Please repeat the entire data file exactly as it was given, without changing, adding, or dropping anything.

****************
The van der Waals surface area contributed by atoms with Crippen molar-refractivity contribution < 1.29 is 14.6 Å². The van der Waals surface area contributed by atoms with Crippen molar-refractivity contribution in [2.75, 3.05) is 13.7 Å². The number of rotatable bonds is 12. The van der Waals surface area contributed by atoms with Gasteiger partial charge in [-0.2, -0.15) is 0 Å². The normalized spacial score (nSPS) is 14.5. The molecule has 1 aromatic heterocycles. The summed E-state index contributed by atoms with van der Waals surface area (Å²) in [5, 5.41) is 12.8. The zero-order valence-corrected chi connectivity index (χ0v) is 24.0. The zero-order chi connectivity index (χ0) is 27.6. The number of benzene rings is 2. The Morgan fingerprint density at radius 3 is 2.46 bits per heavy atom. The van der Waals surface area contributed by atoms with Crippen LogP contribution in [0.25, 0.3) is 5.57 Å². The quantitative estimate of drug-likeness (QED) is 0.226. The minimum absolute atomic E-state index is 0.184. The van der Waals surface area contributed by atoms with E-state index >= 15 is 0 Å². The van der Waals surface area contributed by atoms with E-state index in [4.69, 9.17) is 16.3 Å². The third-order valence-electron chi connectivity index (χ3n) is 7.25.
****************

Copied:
The van der Waals surface area contributed by atoms with Crippen molar-refractivity contribution < 1.29 is 14.6 Å². The van der Waals surface area contributed by atoms with Crippen molar-refractivity contribution in [2.75, 3.05) is 13.7 Å². The number of rotatable bonds is 12. The van der Waals surface area contributed by atoms with Gasteiger partial charge in [-0.2, -0.15) is 0 Å². The normalized spacial score (nSPS) is 14.5. The molecule has 1 aromatic heterocycles. The summed E-state index contributed by atoms with van der Waals surface area (Å²) in [5, 5.41) is 12.8. The zero-order valence-corrected chi connectivity index (χ0v) is 24.0. The zero-order chi connectivity index (χ0) is 27.6. The number of benzene rings is 2. The Morgan fingerprint density at radius 3 is 2.46 bits per heavy atom. The van der Waals surface area contributed by atoms with Crippen LogP contribution in [0.25, 0.3) is 5.57 Å². The quantitative estimate of drug-likeness (QED) is 0.226. The minimum absolute atomic E-state index is 0.184. The van der Waals surface area contributed by atoms with E-state index >= 15 is 0 Å². The van der Waals surface area contributed by atoms with E-state index in [4.69, 9.17) is 16.3 Å². The third-order valence-electron chi connectivity index (χ3n) is 7.25.